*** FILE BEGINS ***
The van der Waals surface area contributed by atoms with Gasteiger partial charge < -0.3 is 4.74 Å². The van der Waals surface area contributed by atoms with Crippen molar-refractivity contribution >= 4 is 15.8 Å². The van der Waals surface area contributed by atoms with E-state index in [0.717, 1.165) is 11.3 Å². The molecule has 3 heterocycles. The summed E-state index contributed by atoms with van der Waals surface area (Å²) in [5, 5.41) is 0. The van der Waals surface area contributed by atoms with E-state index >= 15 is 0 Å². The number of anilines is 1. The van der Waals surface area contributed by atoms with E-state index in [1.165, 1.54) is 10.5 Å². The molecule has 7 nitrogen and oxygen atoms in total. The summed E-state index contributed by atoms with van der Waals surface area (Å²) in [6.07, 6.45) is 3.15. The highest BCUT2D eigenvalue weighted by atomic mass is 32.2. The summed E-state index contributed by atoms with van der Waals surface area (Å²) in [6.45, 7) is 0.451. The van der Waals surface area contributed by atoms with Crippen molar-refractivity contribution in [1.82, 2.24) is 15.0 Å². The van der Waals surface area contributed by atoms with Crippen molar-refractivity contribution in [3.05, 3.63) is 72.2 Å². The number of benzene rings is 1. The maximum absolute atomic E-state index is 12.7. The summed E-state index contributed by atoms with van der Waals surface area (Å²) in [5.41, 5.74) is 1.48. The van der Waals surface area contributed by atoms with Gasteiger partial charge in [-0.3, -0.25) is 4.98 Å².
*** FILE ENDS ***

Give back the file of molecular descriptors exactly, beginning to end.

The van der Waals surface area contributed by atoms with Gasteiger partial charge < -0.3 is 4.74 Å². The van der Waals surface area contributed by atoms with Crippen molar-refractivity contribution >= 4 is 15.8 Å². The van der Waals surface area contributed by atoms with E-state index in [0.717, 1.165) is 11.3 Å². The molecule has 3 heterocycles. The summed E-state index contributed by atoms with van der Waals surface area (Å²) in [5, 5.41) is 0. The van der Waals surface area contributed by atoms with E-state index >= 15 is 0 Å². The number of anilines is 1. The van der Waals surface area contributed by atoms with E-state index in [1.165, 1.54) is 10.5 Å². The molecule has 7 nitrogen and oxygen atoms in total. The summed E-state index contributed by atoms with van der Waals surface area (Å²) in [6.07, 6.45) is 3.15. The highest BCUT2D eigenvalue weighted by atomic mass is 32.2. The summed E-state index contributed by atoms with van der Waals surface area (Å²) in [6.45, 7) is 0.451. The van der Waals surface area contributed by atoms with Crippen molar-refractivity contribution in [1.82, 2.24) is 15.0 Å². The van der Waals surface area contributed by atoms with Crippen molar-refractivity contribution in [3.05, 3.63) is 72.2 Å². The number of benzene rings is 1. The maximum absolute atomic E-state index is 12.7. The summed E-state index contributed by atoms with van der Waals surface area (Å²) in [5.41, 5.74) is 1.48. The van der Waals surface area contributed by atoms with Gasteiger partial charge in [-0.3, -0.25) is 4.98 Å².